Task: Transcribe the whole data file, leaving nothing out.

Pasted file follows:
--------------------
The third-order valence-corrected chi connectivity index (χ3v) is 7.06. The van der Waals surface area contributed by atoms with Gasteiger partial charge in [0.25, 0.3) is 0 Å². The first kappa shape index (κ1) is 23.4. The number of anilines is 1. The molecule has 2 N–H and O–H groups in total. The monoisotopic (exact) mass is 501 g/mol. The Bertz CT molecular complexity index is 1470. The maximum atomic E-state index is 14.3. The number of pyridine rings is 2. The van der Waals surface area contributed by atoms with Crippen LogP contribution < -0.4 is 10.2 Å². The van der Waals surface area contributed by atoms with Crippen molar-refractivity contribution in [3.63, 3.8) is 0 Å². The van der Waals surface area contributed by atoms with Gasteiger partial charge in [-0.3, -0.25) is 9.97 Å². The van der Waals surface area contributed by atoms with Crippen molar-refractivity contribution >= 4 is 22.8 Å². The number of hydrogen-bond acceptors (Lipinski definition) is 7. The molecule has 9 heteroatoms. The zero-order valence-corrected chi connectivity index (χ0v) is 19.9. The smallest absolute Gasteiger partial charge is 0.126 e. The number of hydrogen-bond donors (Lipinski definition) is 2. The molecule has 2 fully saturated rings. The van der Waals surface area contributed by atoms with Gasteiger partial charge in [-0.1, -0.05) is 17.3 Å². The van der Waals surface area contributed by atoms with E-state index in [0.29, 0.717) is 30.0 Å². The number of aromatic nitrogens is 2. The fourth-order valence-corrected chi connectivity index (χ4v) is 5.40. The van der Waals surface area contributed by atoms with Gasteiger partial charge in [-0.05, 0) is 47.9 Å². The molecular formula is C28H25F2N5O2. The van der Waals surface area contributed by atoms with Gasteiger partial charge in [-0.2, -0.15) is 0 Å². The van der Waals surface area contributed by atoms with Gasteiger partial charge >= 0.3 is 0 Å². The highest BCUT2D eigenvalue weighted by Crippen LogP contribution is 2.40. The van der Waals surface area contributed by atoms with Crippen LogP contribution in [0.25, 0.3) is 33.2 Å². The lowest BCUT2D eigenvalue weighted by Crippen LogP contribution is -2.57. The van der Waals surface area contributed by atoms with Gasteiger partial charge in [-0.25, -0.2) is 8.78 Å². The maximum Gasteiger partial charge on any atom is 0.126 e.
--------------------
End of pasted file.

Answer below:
The third-order valence-corrected chi connectivity index (χ3v) is 7.06. The van der Waals surface area contributed by atoms with Gasteiger partial charge in [0.25, 0.3) is 0 Å². The first kappa shape index (κ1) is 23.4. The number of anilines is 1. The molecule has 2 N–H and O–H groups in total. The monoisotopic (exact) mass is 501 g/mol. The Bertz CT molecular complexity index is 1470. The maximum atomic E-state index is 14.3. The number of pyridine rings is 2. The van der Waals surface area contributed by atoms with Crippen LogP contribution < -0.4 is 10.2 Å². The van der Waals surface area contributed by atoms with Crippen molar-refractivity contribution in [3.63, 3.8) is 0 Å². The van der Waals surface area contributed by atoms with Gasteiger partial charge in [-0.3, -0.25) is 9.97 Å². The van der Waals surface area contributed by atoms with Crippen molar-refractivity contribution >= 4 is 22.8 Å². The number of hydrogen-bond acceptors (Lipinski definition) is 7. The molecule has 9 heteroatoms. The zero-order valence-corrected chi connectivity index (χ0v) is 19.9. The smallest absolute Gasteiger partial charge is 0.126 e. The number of hydrogen-bond donors (Lipinski definition) is 2. The molecule has 2 fully saturated rings. The van der Waals surface area contributed by atoms with Gasteiger partial charge in [-0.1, -0.05) is 17.3 Å². The van der Waals surface area contributed by atoms with E-state index in [0.29, 0.717) is 30.0 Å². The number of aromatic nitrogens is 2. The fourth-order valence-corrected chi connectivity index (χ4v) is 5.40. The van der Waals surface area contributed by atoms with Gasteiger partial charge in [-0.05, 0) is 47.9 Å². The molecular formula is C28H25F2N5O2. The van der Waals surface area contributed by atoms with Gasteiger partial charge in [-0.2, -0.15) is 0 Å². The van der Waals surface area contributed by atoms with Gasteiger partial charge >= 0.3 is 0 Å². The highest BCUT2D eigenvalue weighted by Crippen LogP contribution is 2.40. The van der Waals surface area contributed by atoms with Crippen LogP contribution in [0.25, 0.3) is 33.2 Å². The lowest BCUT2D eigenvalue weighted by Crippen LogP contribution is -2.57. The van der Waals surface area contributed by atoms with Gasteiger partial charge in [-0.25, -0.2) is 8.78 Å². The maximum Gasteiger partial charge on any atom is 0.126 e.